And yet, I feel Bill Gates had a totally valid point, and anybody who has worked with post-Gates era Microsoft software surely knows what I'm talking about.

    I have a much better opinion of him after reading this, to be honest.

  26. mjc says:

    Code on a Plane!!!!  The next big hit, now allowed by the FAA.

  27. Menachen Begin says:

    Noobies, each and every one of you. I built a NAND gate in 1924 using twigs and moss. For delay lines I used a box canyon, and moved about until the acoustic echo distribution in the time domain performed the required function. By May 1925 I had calculated Pi to almost one digit accuracy: 4.

  28. R0ExCC says:

    >>>>>>>>Menachen Begin 10 Oct 2013 5:26 PM #

    >>>>>>>>Noobies, each and every one of you. I built a NAND gate in 1924 using twigs and moss. For delay lines I used a box canyon,

    >>>>>>>>and moved about until the acoustic echo distribution in the time domain performed the required function. By May 1925 I had

    >>>>>>>>calculated Pi to almost one digit accuracy: 4.

    Lemme help you out with your project… I've got backyard full of moss and twigs….

  29. Mike Synnott says:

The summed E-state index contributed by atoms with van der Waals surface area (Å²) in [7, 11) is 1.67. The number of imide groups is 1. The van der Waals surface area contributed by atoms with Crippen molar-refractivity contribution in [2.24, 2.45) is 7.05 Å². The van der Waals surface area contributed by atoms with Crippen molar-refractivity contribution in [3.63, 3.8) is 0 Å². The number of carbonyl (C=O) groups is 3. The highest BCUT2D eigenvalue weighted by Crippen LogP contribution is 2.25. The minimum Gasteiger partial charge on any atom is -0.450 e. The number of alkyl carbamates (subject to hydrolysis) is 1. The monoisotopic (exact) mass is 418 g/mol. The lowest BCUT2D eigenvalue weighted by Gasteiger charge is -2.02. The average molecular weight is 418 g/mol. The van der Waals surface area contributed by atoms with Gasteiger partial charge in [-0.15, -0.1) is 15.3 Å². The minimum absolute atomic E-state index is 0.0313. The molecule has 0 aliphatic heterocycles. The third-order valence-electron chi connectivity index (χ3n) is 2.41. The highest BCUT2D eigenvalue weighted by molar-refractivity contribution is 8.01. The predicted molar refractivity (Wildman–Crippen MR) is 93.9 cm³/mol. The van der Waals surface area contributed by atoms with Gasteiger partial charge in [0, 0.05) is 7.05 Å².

@Bokmann : Much of the code we wrote in the 70s and 80s was literally written in a notepad with a pen when we had free moments then coded up and debugged afterwards. He didn't means he literally tapped it into a computer.

  30. Native German says:

    Oh my dear … I've been completely wrong, when reading this article I thought he did a graffiti "FAT" onto an airplane and wondered where the joke is. But reading through the comments I recognized that prepositions are not my best friends.

  31. Chris Sherlock says:

    So he got out a notepad and pen, then wrote the word FAT whilst on a plane. Awesome!

  32. robbohn says:

    @128BitSlab – RE: I don't mind if billg gets a little arrogant at times.  One merely has to look at how he wrote the ROM code for the Altair to realize his abilities.

    The Altair had no ROM – it had front panel switches.  I had a Poly 88 – the first micro that came with a ROM – yay, no more switch flipping to boot the beast.

  33. Winston says:

    He wrote DOS on a single sheet of Holiday Inn note paper on his way to meet with IBM, so writing FAT on a plane should have been a piece of cake.  I never got FAT on a plane – portion size too small.

  34. Russell says:

    Winston – you think he wrote DOS? Check your history. But maybe you were joking.

    Bob Vila – everyone else is not a slave and Bill DID do some things right, as you said, but a lot of it is attributable to being in the right place at the right time doing something for a company that was afraid of looking like they were trying to set up another monopoly, which they had already been sued for by the government in regards to mainframes, and so they were willing to let it be licensed to other PC makers. Bill is obviously a smart guy, but to a certain extent after he got the contract with IBM, it was like a snowball rolling downhill.

  35. N. Haughton says:

    "I built a NAND gate in 1924 using twigs and moss. For delay lines I used a box canyon,"